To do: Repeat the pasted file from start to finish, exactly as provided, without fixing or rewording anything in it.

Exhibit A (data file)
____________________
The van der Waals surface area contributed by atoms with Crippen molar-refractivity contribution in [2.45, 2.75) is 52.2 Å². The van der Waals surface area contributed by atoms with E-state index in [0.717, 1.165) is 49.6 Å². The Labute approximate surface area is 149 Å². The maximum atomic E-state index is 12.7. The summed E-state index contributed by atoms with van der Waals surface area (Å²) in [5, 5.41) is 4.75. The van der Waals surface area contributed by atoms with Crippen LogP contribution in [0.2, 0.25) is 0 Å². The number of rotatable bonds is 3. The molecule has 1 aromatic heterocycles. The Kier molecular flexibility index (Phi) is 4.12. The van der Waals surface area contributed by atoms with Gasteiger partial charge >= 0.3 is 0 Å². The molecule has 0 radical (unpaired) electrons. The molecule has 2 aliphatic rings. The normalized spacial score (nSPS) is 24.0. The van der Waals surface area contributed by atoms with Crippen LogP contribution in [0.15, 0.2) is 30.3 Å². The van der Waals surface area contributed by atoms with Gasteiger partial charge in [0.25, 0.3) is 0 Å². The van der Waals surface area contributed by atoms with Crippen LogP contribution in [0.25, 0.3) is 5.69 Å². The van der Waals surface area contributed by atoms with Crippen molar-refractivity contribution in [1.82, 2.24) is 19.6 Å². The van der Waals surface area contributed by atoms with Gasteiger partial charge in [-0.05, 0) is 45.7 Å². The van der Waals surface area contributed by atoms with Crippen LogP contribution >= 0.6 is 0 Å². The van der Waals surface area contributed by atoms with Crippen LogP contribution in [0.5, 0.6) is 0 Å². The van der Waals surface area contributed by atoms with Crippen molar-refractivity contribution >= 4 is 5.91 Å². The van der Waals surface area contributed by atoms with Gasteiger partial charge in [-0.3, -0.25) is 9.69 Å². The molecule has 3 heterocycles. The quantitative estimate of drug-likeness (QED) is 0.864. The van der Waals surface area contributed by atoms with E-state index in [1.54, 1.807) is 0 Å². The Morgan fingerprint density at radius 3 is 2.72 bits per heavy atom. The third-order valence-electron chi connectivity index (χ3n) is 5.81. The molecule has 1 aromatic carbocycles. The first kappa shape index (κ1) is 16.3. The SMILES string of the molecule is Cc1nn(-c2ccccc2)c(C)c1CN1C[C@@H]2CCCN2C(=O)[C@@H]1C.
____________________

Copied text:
The van der Waals surface area contributed by atoms with Crippen molar-refractivity contribution in [2.45, 2.75) is 52.2 Å². The van der Waals surface area contributed by atoms with E-state index in [0.717, 1.165) is 49.6 Å². The Labute approximate surface area is 149 Å². The maximum atomic E-state index is 12.7. The summed E-state index contributed by atoms with van der Waals surface area (Å²) in [5, 5.41) is 4.75. The van der Waals surface area contributed by atoms with Crippen LogP contribution in [0.2, 0.25) is 0 Å². The number of rotatable bonds is 3. The molecule has 1 aromatic heterocycles. The Kier molecular flexibility index (Phi) is 4.12. The van der Waals surface area contributed by atoms with Gasteiger partial charge >= 0.3 is 0 Å². The molecule has 0 radical (unpaired) electrons. The molecule has 2 aliphatic rings. The normalized spacial score (nSPS) is 24.0. The van der Waals surface area contributed by atoms with Crippen LogP contribution in [0.15, 0.2) is 30.3 Å². The van der Waals surface area contributed by atoms with Gasteiger partial charge in [0.25, 0.3) is 0 Å². The van der Waals surface area contributed by atoms with Crippen LogP contribution in [0.25, 0.3) is 5.69 Å². The van der Waals surface area contributed by atoms with Crippen molar-refractivity contribution in [1.82, 2.24) is 19.6 Å². The van der Waals surface area contributed by atoms with Gasteiger partial charge in [-0.05, 0) is 45.7 Å². The van der Waals surface area contributed by atoms with Crippen LogP contribution >= 0.6 is 0 Å². The van der Waals surface area contributed by atoms with Crippen LogP contribution in [0.5, 0.6) is 0 Å². The van der Waals surface area contributed by atoms with Crippen molar-refractivity contribution >= 4 is 5.91 Å². The van der Waals surface area contributed by atoms with Gasteiger partial charge in [-0.3, -0.25) is 9.69 Å². The molecule has 3 heterocycles. The quantitative estimate of drug-likeness (QED) is 0.864. The van der Waals surface area contributed by atoms with E-state index in [1.54, 1.807) is 0 Å². The Morgan fingerprint density at radius 3 is 2.72 bits per heavy atom. The third-order valence-electron chi connectivity index (χ3n) is 5.81. The molecule has 1 aromatic carbocycles. The first kappa shape index (κ1) is 16.3. The SMILES string of the molecule is Cc1nn(-c2ccccc2)c(C)c1CN1C[C@@H]2CCCN2C(=O)[C@@H]1C.